In the arts, the Baroque (pronounced /bə'rɒk/) was a Western cultural epoch, commencing roughly at the beginning of the 17th century in Rome, Italy. It was exemplified by drama and grandeur in sculpture, painting, literature, dance, and music.
The popularity and success of the Baroque style was encouraged by the Roman Catholic Church which had decided at the time of the Council of Trent that the arts should communicate religious themes in direct and emotional involvement. The aristocracy also saw the dramatic style of Baroque architecture and art as a means of impressing visitors and expressing triumphant power and control. Baroque palaces are built around an entrance of courts, grand staircases and reception rooms of sequentially increasing opulence. In similar profusions of detail, art, music, architecture, and literature inspired each other in the Baroque cultural movement as artists explored what they could create from repeated and varied patterns. Some traits and aspects of Baroque paintings that differentiate this style from others are the abundant amount of details, often bright polychromy, less realistic faces of subjects, and an overall sense of awe, which was one of the goals in Baroque art.
According to the Oxford English Dictionary, the word baroque is derived from the Portuguese word "barroco", Spanish "barroco", or French "baroque", all of which refer to a "rough or imperfect pearl", though whether it entered those languages via Latin, Arabic, or some other source is uncertain. In informal usage, the word baroque can simply mean that something is "elaborate", with many details, without reference to the Baroque styles of the seventeenth and eighteenth centuries.
Beginning around the year 1600, the demands for new art resulted in what is now known as the Baroque. The canon promulgated at the Council of Trent (1545–63) by which the Roman Catholic Church addressed the representational arts by demanding that paintings and sculptures in church contexts should speak to the illiterate rather than to the well-informed, is customarily offered as an inspiration of the Baroque, which appeared, however, a generation later. This turn toward a populist conception of the function of ecclesiastical art is seen by many art historians as driving the innovations of Caravaggio and the Carracci brothers, all of whom were working in Rome at that time.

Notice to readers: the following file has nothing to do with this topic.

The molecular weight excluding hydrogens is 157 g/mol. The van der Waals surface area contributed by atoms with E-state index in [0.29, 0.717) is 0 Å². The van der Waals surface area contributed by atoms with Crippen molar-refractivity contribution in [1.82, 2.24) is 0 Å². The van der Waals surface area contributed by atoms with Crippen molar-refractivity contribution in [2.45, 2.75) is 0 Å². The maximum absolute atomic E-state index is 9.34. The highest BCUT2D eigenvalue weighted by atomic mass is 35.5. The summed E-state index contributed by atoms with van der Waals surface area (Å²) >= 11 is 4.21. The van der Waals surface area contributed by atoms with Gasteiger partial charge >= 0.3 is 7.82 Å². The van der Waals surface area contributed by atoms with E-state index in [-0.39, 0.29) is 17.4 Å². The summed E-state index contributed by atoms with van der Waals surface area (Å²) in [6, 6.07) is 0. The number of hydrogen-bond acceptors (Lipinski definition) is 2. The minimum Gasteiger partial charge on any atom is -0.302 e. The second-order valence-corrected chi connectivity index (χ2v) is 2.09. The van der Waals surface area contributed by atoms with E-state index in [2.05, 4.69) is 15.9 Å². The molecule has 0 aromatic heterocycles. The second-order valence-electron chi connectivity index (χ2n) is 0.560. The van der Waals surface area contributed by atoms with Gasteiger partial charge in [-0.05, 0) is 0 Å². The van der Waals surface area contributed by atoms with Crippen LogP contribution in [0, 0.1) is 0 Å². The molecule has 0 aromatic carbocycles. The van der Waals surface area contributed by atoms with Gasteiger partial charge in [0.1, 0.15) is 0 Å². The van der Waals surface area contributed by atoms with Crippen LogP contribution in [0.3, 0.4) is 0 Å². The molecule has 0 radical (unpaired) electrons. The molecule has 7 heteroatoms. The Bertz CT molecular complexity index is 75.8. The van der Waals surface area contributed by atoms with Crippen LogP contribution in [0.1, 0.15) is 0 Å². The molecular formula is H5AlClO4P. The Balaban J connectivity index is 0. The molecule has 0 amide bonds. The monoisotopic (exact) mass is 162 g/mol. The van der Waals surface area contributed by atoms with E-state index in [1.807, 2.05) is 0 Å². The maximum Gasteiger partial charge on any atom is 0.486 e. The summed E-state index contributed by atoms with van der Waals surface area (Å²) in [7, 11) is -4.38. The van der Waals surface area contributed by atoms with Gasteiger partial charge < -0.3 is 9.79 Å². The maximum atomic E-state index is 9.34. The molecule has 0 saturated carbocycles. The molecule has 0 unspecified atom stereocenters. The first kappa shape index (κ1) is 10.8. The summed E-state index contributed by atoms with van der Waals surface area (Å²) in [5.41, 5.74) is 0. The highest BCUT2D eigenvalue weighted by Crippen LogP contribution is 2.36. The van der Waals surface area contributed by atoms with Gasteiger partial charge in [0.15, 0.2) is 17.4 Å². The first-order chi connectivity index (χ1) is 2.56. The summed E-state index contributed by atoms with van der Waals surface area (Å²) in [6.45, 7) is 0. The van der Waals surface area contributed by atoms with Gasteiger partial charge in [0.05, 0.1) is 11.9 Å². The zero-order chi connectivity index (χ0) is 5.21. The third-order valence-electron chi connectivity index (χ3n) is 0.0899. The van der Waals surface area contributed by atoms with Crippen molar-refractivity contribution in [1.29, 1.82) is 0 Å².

The appeal of Baroque style turned consciously from the witty, intellectual qualities of 16th century Mannerist art to a visceral appeal aimed at the senses. It employed an iconography that was direct, simple, obvious, and dramatic. Baroque art drew on certain broad and heroic tendencies in Annibale Carracci and his circle, and found inspiration in other artists such as Caravaggio, and Federico Barocci nowadays sometimes termed 'proto-Baroque'.
Some general parallels in music make the expression "Baroque music" useful. Contrasting phrase lengths, harmony and counterpoint ousted polyphony, and orchestral color made a stronger appearance. (See Baroque music.) Similar fascination with simple, strong, dramatic expression in poetry, where clear, broad syncopated rhythms replaced the enknotted elaborated metaphysical similes employed by Mannerists such as John Donne and imagery that was strongly influenced by visual developments in painting, can be sensed in John Milton's Paradise Lost, a Baroque epic.
Though Baroque was superseded in many centers by the Rococo style, beginning in France in the late 1720s, especially for interiors, paintings and the decorative arts, Baroque architecture remained a viable style until the advent of Neoclassicism in the later 18th century. A prominent example, the Neapolitan palace of Caserta, a Baroque palace (though in a chaste exterior) that was not even begun until 1752. Critics have given up talking about a "Baroque period."